Martha Minds

Mary’s example of hospitality resonates with those of us on the introverted side of the spectrum. For many of us, the more “traditional” definition of hospitality is unappealing, because our homes are our sanctuaries. Our overstimulating world divides us from ourselves, and we feel like we leave pieces wherever we go. Thus we flee to our homes, our safe-harbors where we can be remade. Inviting someone into that space sometimes feels impossible — a task that would force us into scurrying around like Martha, rather than sitting quietly to receive as Mary. Admittedly, we can be territorial about our physical spaces, but despite unfriendly appearances we do so not to reject others but to re-emerge filled with energy to offer to our work and relationships.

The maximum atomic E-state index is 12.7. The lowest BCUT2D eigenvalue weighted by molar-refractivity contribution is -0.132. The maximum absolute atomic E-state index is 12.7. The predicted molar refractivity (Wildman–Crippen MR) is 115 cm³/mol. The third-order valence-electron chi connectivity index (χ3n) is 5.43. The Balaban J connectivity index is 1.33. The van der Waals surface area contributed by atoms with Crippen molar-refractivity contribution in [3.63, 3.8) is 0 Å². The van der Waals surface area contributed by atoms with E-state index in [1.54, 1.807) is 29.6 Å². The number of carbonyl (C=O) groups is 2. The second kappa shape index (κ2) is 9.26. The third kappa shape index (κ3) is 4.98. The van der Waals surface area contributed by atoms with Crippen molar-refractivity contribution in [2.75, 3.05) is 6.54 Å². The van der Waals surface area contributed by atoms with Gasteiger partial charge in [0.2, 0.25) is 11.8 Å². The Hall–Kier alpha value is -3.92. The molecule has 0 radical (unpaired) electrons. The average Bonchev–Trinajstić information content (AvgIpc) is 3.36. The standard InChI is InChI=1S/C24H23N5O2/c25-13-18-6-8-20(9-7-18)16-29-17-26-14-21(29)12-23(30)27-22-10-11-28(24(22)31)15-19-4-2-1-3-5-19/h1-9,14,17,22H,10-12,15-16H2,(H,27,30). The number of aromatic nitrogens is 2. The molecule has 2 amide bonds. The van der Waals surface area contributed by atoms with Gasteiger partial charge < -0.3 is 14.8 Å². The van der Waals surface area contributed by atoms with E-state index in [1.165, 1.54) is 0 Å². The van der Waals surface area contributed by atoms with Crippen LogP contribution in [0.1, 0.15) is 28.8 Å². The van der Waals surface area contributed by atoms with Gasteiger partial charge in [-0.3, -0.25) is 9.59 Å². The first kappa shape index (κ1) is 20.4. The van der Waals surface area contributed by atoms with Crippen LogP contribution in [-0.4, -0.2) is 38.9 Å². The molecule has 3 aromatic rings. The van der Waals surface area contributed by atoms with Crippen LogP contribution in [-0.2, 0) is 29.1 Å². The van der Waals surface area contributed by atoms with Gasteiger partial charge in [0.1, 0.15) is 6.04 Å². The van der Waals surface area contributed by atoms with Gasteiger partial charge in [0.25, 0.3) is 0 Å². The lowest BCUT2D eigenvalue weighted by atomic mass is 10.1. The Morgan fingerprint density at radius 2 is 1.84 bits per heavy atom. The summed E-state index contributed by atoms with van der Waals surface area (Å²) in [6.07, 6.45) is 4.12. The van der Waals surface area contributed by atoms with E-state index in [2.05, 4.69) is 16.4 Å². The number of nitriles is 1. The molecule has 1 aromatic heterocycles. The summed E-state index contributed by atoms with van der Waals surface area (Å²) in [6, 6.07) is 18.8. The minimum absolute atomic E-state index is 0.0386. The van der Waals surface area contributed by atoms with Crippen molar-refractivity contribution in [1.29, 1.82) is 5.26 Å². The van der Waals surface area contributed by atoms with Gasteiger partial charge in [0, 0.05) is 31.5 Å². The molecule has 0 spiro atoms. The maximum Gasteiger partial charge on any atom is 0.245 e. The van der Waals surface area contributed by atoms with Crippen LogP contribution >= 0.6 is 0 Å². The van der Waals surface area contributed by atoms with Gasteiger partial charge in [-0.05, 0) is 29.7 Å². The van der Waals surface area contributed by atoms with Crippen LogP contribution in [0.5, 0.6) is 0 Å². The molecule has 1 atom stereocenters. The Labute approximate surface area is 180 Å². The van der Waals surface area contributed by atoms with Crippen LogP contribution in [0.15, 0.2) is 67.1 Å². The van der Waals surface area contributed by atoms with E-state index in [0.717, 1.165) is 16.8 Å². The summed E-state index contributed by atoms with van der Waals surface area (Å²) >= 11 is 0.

As we shift our understanding of hospitality from the more obvious, exterior actions like welcoming someone into our home to something that encompasses the broader and, perhaps, more biblical practices represented by Mary’s rapt attention at the feet of Jesus, something freeing happens. Because focused, open listening is a form of hospitality that introverts can get behind. Generally, we process silently, chewing on information in the privacy of our minds. We may prefer to perch on the fringes than to sit in the center. Listening is our default. Listening, we introverts think, is something that I can do. Even as I say that, however, I wonder whether listening, for prideful human beings (introverted or extroverted), is ever truly natural. I wonder if we excel in the outward trappings of listening while missing the heart of it.